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Are Computers Good for Children? The Effects of Home Computers on Educational Outcomes

  • Daniel O. Beltran
  • Kuntal K. Das
  • Robert W. Fairlie

Although computers are universal in the classroom, nearly twenty million children in the United States do not have computers in their homes. Surprisingly, only a few previous studies explore the role of home computers in the educational process. Home computers might be very useful for completing school assignments, but they might also represent a distraction for teenagers. We use several identification strategies and panel data from the two main U.S. datasets that include recent information on computer ownership among children -- the 2000-2003 CPS Computer and Internet Use Supplements (CIUS) matched to the CPS Basic Monthly Files and the National Longitudinal Survey of Youth 1997 -- to explore the causal relationship between computer ownership and high school graduation and other educational outcomes. Teenagers who have access to home computers are 6 to 8 percentage points more likely to graduate from high school than teenagers who do not have home computers after controlling for individual, parental, and family characteristics. We generally find evidence of positive relationships between home computers and educational outcomes using several identification strategies, including controlling for typically unobservable home environment and extracurricular activities in the NLSY97, fixed effects models, instrumental variables, and including future computer ownership and falsification tests. Home computers may increase high school graduation by reducing non-productive activities, such as truancy and crime, among children in addition to making it easier to complete school assignments.

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File URL: https://www.cbe.anu.edu.au/researchpapers/cepr/DP576.pdf
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Paper provided by Centre for Economic Policy Research, Research School of Economics, Australian National University in its series CEPR Discussion Papers with number 576.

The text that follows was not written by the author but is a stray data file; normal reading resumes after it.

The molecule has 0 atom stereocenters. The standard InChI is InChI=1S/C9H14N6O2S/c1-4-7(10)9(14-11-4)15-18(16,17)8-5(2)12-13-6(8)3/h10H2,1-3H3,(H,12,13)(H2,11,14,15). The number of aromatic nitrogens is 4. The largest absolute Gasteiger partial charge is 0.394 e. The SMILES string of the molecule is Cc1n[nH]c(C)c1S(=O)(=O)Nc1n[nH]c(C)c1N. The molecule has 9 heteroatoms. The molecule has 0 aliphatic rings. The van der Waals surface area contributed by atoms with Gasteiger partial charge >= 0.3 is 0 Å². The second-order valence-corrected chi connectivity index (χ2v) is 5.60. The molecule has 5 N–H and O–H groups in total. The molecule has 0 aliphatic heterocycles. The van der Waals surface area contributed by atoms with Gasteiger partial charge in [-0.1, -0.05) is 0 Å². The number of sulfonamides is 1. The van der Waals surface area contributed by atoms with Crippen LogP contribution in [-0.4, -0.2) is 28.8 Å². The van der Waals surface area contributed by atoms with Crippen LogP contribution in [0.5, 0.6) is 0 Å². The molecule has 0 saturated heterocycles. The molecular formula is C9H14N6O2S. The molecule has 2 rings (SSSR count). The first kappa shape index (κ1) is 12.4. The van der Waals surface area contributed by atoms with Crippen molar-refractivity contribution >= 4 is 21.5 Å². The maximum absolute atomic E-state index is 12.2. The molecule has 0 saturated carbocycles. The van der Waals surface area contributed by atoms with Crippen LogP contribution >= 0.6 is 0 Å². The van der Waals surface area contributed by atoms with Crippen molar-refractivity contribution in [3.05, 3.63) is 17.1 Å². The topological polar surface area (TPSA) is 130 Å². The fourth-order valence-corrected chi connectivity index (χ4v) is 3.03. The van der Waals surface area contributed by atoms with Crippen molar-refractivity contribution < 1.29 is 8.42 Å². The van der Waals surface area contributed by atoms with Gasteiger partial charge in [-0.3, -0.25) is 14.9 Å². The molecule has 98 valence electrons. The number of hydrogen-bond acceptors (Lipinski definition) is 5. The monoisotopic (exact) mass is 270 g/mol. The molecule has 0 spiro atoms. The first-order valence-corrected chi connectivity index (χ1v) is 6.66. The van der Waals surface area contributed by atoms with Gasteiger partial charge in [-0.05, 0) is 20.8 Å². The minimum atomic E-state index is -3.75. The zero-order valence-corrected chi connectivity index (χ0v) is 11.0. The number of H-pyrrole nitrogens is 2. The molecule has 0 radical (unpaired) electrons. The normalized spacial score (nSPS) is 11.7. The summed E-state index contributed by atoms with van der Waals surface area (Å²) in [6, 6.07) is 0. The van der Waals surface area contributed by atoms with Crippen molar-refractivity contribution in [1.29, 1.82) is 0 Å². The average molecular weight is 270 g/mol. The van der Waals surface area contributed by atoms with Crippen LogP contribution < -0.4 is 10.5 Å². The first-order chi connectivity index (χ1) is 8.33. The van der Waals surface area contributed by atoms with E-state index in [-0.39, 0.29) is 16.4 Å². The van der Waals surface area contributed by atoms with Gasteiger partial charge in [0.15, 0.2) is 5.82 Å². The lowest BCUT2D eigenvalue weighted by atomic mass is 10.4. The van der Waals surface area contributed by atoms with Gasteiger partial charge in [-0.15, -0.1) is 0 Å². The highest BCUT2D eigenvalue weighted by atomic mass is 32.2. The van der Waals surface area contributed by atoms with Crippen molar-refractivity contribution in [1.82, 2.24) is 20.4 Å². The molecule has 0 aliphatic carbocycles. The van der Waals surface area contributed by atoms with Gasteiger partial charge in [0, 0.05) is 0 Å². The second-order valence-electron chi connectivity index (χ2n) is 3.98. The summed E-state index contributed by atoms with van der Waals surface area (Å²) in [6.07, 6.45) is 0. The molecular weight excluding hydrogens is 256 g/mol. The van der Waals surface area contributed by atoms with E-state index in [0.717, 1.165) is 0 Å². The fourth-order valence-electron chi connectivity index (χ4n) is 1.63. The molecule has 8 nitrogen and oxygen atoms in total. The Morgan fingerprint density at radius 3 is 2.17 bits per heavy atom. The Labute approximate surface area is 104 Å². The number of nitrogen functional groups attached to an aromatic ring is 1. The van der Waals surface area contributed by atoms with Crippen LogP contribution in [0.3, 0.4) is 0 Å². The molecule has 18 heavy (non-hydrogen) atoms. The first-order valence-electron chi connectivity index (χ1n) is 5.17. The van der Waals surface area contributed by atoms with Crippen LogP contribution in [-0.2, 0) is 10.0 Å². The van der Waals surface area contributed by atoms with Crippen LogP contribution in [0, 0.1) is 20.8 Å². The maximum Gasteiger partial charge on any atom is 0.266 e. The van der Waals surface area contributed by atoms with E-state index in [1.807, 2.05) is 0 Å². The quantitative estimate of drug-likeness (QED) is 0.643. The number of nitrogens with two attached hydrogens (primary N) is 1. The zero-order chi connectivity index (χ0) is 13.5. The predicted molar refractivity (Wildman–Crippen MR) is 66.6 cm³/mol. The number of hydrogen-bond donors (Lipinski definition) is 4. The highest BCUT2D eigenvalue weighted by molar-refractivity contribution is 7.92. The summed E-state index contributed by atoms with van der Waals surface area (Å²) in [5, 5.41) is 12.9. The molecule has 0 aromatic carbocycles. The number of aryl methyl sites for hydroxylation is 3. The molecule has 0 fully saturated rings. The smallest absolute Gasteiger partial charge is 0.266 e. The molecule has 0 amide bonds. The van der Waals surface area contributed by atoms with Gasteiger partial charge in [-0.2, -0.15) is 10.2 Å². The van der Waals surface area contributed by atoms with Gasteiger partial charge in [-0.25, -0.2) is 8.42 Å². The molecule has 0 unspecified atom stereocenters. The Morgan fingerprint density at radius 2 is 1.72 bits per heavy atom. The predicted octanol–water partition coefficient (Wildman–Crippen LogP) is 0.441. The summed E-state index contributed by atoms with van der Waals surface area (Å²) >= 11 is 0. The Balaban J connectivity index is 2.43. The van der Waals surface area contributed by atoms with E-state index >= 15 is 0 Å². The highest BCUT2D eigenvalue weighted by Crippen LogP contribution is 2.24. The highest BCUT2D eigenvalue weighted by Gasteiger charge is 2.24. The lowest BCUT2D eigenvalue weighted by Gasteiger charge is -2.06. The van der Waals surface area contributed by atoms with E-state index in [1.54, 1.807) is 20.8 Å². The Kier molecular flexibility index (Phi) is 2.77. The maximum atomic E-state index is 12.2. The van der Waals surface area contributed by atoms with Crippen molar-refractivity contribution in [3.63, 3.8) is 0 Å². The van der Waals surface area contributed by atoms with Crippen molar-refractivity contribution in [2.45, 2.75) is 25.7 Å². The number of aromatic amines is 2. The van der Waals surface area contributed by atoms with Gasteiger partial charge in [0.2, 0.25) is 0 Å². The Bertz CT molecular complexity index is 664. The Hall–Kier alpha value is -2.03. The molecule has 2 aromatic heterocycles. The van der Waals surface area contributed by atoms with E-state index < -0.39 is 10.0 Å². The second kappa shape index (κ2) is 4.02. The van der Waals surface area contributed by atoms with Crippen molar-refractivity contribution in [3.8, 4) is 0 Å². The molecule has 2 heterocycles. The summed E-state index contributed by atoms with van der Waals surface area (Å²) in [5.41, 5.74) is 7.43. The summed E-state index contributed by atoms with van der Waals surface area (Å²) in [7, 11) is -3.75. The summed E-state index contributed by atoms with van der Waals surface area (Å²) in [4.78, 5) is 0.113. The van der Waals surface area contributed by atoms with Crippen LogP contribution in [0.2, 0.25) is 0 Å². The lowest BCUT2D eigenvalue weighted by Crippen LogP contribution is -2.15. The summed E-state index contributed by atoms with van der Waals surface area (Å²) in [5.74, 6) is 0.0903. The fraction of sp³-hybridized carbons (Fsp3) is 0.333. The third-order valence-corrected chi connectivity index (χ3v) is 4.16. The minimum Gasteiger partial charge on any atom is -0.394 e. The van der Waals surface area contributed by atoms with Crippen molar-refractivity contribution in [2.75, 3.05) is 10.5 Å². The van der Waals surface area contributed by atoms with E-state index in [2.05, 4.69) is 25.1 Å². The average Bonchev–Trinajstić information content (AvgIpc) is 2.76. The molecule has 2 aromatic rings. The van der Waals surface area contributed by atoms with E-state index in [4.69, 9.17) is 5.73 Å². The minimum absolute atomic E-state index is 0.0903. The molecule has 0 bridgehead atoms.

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Date of creation: Mar 2008
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Handle: RePEc:auu:dpaper:576
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  1. Thomas Fuchs & Ludger Wossmann, 2004. "Computers and student learning: bivariate and multivariate evidence on the availability and use of computers at home and at school," Brussels Economic Review, ULB -- Universite Libre de Bruxelles, vol. 47(3-4), pages 359-386.
  2. John Schmitt & Jonathan Wadsworth, 2004. "Is there an impact of household computer ownership on children's educational attainment in Britain?," LSE Research Online Documents on Economics 19978, London School of Economics and Political Science, LSE Library.
  3. Goolsbee, Austan & Klenow, Peter J, 2002. "Evidence on Learning and Network Externalities in the Diffusion of Home Computers," Journal of Law and Economics, University of Chicago Press, vol. 45(2), pages 317-43, October.
  4. Chuang, Hwei-Lin, 1997. "High school youths' dropout and re-enrollment behavior," Economics of Education Review, Elsevier, vol. 16(2), pages 171-186, April.
  5. Goldfarb, Avi & Prince, Jeff, 2008. "Internet adoption and usage patterns are different: Implications for the digital divide," Information Economics and Policy, Elsevier, vol. 20(1), pages 2-15, March.
  6. Richard B. Freeman, 2002. "The Labour Market in the New Information Economy," Oxford Review of Economic Policy, Oxford University Press, vol. 18(3), pages 288-305.
  7. Fairlie, Robert, 2014. "The Effects of Home Computers on School Enrollment," Santa Cruz Department of Economics, Working Paper Series qt82w8v1m8, Department of Economics, UC Santa Cruz.
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